There's an endearingly cartoonish quality to Carney, as if everything about him is slightly off-scale: He's at least six feet four; the frames of his Buddy Holly glasses are deliberately a little too big for his face; he's both a social guy who makes friends easily and a collector of oversize grudges who routinely works himself into fits of semicomic rage. He has to remove his glasses onstage so they don't fly off – nearly blind, he slams through exhilarating, off-kilter beats as if he'd never seen anyone else play drums before, in a hunched, painful-looking posture: "I get really bad hand cramps," he says, "and sometimes my sternum gets all fucked up."
As he drums, his face is often contorted in what looks like fury. It's actually fear and self-loathing. "I suck at the drums, so it's terrifying," he says. "Just trying to keep it together. I see a lot of comments on Twitter and stuff about how ugly I am, how bad I am at the drums, how awkward I look, and I'm like, yeah, I agree with most of those things. The thing is, what I can't do is individually go up to these people and call them each out for what they are, just by judging their picture, and I'm the kind of person who would actually do that to somebody."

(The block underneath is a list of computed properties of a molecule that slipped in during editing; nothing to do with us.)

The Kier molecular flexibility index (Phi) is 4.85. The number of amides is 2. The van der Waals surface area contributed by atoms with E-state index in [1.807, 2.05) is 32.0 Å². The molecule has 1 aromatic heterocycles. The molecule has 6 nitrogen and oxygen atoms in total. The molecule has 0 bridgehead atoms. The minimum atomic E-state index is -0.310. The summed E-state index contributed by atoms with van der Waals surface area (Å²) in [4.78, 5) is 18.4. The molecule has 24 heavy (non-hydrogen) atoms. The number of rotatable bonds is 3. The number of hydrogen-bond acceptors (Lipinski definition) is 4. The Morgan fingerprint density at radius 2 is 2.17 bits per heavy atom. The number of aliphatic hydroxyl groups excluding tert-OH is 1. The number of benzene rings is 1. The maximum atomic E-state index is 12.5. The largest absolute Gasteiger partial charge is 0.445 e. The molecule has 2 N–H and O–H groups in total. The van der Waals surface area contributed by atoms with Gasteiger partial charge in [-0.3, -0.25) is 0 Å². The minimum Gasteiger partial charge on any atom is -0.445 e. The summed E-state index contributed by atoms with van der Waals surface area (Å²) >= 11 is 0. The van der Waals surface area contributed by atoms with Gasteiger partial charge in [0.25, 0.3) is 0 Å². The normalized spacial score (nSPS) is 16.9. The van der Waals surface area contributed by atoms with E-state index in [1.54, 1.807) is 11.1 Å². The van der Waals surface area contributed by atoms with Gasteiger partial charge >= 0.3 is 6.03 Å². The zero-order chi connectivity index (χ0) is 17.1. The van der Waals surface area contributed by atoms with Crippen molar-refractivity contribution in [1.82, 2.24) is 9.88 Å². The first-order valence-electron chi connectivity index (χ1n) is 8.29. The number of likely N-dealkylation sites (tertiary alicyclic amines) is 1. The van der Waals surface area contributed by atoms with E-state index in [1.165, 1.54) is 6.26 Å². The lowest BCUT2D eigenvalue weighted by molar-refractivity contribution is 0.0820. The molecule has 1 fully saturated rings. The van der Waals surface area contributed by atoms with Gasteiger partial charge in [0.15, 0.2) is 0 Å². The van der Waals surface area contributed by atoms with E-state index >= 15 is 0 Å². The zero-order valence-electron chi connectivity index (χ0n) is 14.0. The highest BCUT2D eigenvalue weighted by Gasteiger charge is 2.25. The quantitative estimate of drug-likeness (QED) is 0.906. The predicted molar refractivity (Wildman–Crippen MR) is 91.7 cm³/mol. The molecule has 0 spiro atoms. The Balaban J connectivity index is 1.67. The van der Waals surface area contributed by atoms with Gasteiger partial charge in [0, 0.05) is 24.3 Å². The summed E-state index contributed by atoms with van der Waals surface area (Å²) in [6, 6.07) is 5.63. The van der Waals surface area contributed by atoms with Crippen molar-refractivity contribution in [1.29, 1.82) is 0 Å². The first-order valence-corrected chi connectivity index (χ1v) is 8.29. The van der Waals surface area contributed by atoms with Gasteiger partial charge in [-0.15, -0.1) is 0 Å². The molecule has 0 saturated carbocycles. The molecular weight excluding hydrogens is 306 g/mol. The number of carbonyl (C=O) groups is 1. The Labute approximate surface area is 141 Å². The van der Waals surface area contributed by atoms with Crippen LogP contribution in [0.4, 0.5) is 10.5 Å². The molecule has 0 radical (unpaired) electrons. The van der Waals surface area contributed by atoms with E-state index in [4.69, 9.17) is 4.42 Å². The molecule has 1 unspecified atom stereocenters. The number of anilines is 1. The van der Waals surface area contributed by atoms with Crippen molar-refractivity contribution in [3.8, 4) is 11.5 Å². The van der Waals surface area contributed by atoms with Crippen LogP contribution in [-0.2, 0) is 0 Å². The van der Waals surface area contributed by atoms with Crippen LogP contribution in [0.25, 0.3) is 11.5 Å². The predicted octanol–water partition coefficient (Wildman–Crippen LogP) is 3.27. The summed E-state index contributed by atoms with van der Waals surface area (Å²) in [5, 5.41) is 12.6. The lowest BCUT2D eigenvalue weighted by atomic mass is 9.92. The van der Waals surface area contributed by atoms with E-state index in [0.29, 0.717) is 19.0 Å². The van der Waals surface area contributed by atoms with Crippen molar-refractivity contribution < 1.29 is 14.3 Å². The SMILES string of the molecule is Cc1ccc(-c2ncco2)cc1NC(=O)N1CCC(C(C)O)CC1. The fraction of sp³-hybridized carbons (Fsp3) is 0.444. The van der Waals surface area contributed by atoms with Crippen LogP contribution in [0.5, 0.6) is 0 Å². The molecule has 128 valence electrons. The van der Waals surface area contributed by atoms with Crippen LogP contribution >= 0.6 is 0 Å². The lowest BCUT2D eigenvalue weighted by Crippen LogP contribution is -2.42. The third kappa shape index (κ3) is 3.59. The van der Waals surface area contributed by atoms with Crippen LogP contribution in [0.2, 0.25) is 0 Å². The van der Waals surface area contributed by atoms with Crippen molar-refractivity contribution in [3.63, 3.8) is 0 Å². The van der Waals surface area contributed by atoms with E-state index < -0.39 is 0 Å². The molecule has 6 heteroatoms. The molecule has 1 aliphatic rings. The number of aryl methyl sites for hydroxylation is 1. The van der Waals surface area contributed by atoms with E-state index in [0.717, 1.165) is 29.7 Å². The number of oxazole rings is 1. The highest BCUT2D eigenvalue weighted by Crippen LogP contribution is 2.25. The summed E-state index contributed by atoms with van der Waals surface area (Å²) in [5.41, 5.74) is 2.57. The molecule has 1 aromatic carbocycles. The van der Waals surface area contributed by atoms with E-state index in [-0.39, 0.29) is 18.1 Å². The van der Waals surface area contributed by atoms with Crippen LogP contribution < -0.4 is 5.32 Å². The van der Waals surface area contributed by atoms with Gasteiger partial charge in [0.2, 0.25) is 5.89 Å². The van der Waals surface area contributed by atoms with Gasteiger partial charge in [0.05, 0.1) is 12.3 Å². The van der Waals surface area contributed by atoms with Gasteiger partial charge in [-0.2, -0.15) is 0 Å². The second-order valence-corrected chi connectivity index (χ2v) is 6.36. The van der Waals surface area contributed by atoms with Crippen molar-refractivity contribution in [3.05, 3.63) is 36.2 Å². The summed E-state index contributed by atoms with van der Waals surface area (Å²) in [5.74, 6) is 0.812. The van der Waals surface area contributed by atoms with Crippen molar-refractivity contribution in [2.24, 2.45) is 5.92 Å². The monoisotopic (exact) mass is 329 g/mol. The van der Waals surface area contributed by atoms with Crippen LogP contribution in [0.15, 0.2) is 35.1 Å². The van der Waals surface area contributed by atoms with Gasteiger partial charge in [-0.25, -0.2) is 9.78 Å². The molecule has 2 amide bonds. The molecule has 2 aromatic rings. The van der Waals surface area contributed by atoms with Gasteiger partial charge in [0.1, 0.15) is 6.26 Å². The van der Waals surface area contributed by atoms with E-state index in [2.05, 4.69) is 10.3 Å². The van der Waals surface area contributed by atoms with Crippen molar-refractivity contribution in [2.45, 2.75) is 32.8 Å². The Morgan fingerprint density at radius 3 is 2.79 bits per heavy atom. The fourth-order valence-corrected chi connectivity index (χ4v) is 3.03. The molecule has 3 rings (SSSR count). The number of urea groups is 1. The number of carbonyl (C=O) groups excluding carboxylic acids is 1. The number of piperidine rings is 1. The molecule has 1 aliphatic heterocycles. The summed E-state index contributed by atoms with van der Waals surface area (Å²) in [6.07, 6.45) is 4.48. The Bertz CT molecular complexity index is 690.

It's nearly 2 p.m., and Carney needs to head up to the Ed Sullivan Theater in midtown for a Late Show With David Letterman performance. First, though, he has to "see what shirts make me look less fat" – right now, he's got on a blue button-front from J. Crew, a brand he wears as a sort of anti-hipster statement – and clean up the apartment.
He and his fiancee, Emily, moved from a Lower East Side walk-up to a house with a pool in Nashville in 2010, but they got restless there – so they rented this pied-à-terre, a fully furnished loft in a building with neighbors including Fabrizio Moretti, Bret Easton Ellis and, apparently, Tom Cruise (who may or may not live on the same floor). The place has a hotel-room feel – the only signs that anyone in particular lives here are the empty whole-wheat-pizza box by the kitchen, the high-end tube-amped stereo by the TV (Carney blasts the Johnny Burnette Trio's oft-covered 1956 tune "The Train Kept A-Rollin'," which he says inspired part of the Keys' new single, "Lonely Boy"), a recent Rolling Stone on the coffee table and oddly, two matching copies of The Hunger Games.
Carney met Emily not long after a brutal divorce from a woman he had dated since he was 20. In a Rolling Stone feature last year, he complained about his ex-wife – and she responded by writing a 5,000-word essay about their tumultuous marriage for the website Salon. Now, Carney is determined not to say a word about his ex in print, and he doesn't.